What is swaddling? And why you should do it!
Swaddle, swaddle, swaddle!
The second you’re expecting, you’ll hear the word “Swaddle” non stop up until your baby is about 4 months old. So what is a swaddle? It’s essentially a large thin cloth that is used to wrap a baby tightly when they’re a newborn. Swaddling is one of the most important things you can do for your new baby. It’s going to help your baby sleep better and longer, it can prevent startle reflex and can help prevent SIDS (Sudden Infant Death Syndrome).
Swaddling will also help your baby stay warm and toasty for the first few days of life until their internal thermostat kicks in.
And while swaddling seems to be the most popular word you’ll hear in the 9 months of your pregnancy, it’s certainly not a new trend. The earliest findings of a swaddled baby date back to 4500 years ago in ancient Greek and Roman times and there is even a mention of a swaddle in the bible:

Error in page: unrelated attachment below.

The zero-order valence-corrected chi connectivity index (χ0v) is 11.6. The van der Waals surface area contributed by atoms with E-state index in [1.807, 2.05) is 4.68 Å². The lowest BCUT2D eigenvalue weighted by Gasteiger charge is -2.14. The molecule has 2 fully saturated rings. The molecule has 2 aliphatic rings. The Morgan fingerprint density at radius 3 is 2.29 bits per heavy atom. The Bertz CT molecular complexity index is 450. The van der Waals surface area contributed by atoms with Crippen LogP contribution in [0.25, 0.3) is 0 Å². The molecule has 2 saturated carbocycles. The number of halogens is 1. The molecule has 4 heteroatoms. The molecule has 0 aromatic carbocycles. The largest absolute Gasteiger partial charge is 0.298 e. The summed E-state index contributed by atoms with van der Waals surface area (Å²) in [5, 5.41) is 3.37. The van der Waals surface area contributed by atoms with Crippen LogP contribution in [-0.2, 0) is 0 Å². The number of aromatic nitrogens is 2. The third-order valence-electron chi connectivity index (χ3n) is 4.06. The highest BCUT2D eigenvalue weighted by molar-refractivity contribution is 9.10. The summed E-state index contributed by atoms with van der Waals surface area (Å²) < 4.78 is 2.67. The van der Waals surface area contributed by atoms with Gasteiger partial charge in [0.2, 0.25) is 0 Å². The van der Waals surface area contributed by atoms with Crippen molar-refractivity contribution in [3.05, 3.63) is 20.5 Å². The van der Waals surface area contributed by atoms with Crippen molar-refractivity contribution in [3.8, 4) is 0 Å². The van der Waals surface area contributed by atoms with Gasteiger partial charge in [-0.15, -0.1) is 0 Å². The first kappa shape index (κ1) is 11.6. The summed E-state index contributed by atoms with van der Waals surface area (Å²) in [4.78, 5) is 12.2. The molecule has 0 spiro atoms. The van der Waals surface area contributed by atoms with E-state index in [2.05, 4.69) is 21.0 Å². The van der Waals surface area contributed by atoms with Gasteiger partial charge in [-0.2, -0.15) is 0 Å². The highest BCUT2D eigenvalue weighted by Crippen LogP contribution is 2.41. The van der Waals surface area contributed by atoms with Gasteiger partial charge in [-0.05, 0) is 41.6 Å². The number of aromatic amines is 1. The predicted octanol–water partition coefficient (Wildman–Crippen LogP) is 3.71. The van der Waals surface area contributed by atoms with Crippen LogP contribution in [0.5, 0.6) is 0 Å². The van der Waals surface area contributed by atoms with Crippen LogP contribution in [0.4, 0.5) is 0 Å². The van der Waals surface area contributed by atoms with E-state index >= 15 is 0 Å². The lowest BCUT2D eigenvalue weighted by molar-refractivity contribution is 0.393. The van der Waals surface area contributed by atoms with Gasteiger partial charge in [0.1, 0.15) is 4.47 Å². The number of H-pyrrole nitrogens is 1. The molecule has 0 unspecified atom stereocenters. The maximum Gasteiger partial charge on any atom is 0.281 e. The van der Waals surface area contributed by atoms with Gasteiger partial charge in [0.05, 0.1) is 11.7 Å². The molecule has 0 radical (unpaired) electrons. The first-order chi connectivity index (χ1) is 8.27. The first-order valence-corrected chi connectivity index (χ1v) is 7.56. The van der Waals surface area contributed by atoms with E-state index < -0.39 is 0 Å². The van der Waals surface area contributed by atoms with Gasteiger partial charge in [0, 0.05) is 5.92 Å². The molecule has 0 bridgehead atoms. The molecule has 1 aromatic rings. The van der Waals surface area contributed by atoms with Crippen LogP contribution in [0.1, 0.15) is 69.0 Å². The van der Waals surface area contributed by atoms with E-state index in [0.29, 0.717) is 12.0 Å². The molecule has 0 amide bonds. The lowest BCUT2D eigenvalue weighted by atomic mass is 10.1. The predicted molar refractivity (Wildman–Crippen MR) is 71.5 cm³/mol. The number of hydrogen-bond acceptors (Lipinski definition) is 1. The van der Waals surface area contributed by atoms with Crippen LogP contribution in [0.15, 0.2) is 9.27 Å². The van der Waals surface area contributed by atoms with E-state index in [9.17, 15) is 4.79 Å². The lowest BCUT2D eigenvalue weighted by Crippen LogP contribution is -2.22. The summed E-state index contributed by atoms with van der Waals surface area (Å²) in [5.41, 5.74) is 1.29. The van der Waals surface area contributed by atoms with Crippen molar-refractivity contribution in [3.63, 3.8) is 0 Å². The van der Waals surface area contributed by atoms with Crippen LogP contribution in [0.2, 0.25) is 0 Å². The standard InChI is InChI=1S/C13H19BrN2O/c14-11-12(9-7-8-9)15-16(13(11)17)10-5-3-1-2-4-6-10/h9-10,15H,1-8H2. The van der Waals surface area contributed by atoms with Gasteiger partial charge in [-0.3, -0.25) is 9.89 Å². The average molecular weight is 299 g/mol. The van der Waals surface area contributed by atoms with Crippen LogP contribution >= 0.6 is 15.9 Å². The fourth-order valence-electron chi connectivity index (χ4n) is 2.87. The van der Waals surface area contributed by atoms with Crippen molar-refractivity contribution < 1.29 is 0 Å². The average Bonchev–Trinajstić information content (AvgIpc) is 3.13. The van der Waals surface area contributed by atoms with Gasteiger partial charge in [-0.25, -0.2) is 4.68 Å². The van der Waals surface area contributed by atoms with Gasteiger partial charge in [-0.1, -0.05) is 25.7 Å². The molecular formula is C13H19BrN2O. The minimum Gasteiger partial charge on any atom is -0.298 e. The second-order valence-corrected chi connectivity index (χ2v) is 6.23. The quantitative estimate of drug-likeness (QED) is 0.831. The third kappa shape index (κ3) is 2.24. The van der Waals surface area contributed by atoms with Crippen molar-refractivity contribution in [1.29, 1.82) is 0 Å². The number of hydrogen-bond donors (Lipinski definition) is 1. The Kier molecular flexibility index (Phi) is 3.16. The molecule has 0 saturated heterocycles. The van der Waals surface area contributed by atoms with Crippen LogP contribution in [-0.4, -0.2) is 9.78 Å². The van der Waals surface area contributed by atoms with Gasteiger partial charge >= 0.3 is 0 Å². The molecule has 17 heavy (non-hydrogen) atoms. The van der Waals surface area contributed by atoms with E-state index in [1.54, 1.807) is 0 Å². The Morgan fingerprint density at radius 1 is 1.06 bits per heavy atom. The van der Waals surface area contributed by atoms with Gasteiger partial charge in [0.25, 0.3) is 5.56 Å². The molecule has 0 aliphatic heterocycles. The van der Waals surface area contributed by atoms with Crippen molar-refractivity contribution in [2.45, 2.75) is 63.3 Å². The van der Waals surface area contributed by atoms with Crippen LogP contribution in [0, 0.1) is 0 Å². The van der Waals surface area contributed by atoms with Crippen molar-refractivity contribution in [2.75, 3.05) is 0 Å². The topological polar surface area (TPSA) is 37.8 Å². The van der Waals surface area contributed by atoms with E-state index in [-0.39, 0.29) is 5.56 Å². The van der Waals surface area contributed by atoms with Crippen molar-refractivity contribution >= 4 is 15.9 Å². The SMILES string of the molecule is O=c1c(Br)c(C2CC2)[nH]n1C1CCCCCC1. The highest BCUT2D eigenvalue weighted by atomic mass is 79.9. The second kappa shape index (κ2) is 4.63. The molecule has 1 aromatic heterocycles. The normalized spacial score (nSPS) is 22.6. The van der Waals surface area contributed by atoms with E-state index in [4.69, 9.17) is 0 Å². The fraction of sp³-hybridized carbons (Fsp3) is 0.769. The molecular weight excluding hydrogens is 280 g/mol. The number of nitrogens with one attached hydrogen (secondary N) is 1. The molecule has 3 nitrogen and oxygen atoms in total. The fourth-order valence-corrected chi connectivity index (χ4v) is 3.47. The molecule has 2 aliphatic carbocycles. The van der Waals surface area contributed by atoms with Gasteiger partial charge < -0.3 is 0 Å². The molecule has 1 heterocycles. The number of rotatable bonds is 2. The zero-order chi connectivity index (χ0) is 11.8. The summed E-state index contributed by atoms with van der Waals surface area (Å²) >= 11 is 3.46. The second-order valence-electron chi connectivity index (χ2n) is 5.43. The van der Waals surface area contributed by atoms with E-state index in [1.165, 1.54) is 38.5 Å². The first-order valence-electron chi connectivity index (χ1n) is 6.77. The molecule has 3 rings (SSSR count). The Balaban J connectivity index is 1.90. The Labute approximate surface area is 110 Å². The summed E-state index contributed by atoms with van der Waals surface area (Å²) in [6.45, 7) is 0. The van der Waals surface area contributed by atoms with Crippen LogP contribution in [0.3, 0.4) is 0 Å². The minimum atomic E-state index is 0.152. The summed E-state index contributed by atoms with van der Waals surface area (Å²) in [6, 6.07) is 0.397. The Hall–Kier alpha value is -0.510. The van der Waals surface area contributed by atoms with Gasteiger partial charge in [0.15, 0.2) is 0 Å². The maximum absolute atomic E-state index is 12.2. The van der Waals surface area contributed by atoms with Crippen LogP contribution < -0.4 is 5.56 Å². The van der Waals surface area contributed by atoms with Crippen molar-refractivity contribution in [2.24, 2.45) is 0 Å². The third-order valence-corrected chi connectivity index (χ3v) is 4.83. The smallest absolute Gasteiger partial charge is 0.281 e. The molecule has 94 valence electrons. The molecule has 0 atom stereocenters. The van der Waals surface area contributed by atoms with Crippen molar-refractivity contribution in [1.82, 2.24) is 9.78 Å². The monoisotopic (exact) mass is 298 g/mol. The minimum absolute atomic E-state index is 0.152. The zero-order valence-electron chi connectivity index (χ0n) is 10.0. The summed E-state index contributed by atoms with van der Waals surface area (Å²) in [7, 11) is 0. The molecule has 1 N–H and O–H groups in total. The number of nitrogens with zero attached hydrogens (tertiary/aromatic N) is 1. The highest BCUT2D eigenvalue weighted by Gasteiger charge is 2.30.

New Testament concerning the birth of Jesus in Luke 2:6–2:7:
“And so it was, that, while they were there, the days were accomplished that she should be delivered. And she brought forth her firstborn son, and wrapped him in swaddling clothes and laid him in a manger; because there was no room for them in the inn.”
A swaddled baby is a calm baby. It reminds them of the tight, warm feeling they had when they were inside their mother’s womb, and while it’s a universally accepted practice, it’s important to do it correctly. The babies arms should be wrapped tightly, but the hips and legs should remain loose to avoid hip dysplasia risk.